Raise your hand if you’ve ever rolled out of bed and right into your office, still half asleep from a bad night of tossing and turning. It happens to most of us, but lack of sleep can actually affect how you view your job. In fact, if you’re miserable at your job, lack of sleep might be to blame. And it might negatively impact whether you want to stay in your job or not.
Sleep affect everything in our lives, from health to our energy levels — even our relationships. But more often than not, it’s overlooked especially when it comes to the workplace. A study from The Sleep Judge took a look at just how powerful sleep (or lack thereof) can be when it comes to work fulfillment.
As it turns out, nearly 4 in 5 employees satisfied with their sleep weren’t looking for another job. And at least two-thirds of employees who are only tired 2 or less days at work are inspired by leadership at their places of employment.
On the other hand, though, employees who were dissatisfied with the zzz’s they got at night were 50% more likely to be hunting other employment. And being happy with their bosses? Well, that also takes a nosedive, especially when people were tired more than three workdays a week. In short, workers are too tired to be inspired by management.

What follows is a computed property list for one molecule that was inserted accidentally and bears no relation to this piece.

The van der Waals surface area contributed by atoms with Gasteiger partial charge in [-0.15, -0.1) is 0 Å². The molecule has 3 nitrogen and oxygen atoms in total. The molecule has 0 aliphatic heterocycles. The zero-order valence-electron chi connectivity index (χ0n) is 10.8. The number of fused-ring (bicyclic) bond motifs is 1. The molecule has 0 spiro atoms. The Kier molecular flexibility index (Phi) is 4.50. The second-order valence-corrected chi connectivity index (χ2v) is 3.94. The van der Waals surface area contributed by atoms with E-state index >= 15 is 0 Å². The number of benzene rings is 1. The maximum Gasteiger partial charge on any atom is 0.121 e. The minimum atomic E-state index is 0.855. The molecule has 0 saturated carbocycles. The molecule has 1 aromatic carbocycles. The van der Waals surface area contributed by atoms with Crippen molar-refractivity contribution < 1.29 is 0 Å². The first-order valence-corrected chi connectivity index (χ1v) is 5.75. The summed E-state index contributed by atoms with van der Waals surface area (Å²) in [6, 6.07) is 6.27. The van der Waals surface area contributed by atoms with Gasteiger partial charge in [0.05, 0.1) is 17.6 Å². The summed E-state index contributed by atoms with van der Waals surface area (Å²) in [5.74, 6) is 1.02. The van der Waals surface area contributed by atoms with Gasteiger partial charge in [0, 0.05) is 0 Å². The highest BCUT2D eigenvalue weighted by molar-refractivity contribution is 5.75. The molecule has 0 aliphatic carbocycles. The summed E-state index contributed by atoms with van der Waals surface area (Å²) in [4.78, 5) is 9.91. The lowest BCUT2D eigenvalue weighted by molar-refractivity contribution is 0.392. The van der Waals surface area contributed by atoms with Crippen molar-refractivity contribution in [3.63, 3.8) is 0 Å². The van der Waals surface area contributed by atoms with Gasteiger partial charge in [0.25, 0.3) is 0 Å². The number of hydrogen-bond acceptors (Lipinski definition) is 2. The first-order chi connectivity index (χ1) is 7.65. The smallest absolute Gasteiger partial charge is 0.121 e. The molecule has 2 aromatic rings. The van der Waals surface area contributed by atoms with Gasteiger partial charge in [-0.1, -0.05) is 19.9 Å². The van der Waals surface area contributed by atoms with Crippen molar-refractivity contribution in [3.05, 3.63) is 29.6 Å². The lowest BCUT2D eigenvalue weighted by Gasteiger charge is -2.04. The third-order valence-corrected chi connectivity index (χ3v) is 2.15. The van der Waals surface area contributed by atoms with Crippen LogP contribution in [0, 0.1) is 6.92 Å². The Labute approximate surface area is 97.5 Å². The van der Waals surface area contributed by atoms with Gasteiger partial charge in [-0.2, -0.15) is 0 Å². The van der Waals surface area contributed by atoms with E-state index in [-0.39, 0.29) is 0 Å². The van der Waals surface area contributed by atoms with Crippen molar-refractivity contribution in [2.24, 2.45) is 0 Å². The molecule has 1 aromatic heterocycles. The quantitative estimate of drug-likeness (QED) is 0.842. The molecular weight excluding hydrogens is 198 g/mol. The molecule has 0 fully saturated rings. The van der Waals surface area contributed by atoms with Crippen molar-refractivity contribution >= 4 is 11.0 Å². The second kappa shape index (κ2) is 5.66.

For employers, tired workers aren’t just cranky; they’re a huge liability. Not only are they less productive, but they can be more at risk for health issues, too. It’s estimated that fatigued workers cost their companies a staggering $411 billion annually in lost productivity, NBC News reported.
So how much sleep are satisfied workers getting? According to the study, which surveyed over 1,000 workers, employees who were happier at work were averaging 7.1 hours a night, whereas the fatigued (and dissatisfied) workers only had 6.3 hours nightly. It’s not much of a difference, (less than an hour, really), but it’s enough to negatively impact a worker’s performance.
Interestingly enough, the dissatisfaction amongst tired workers was seen more in certain sectors than others. For example, the percentage of sleep-deprived workers looking for another job spiked in the wholesale and retail industry (53.55), technology (52.4%), and hotel, food serves, and hospitality (47.8%).
That’s why you should take the necessary steps to ensure that you get a good night’s sleep. Try getting to bed earlier, limit the use of electronics (especially your exposure to blue light) before bedtime, and cute down on the caffeine before lights out. Your health, happiness (and your job) just might depend on it.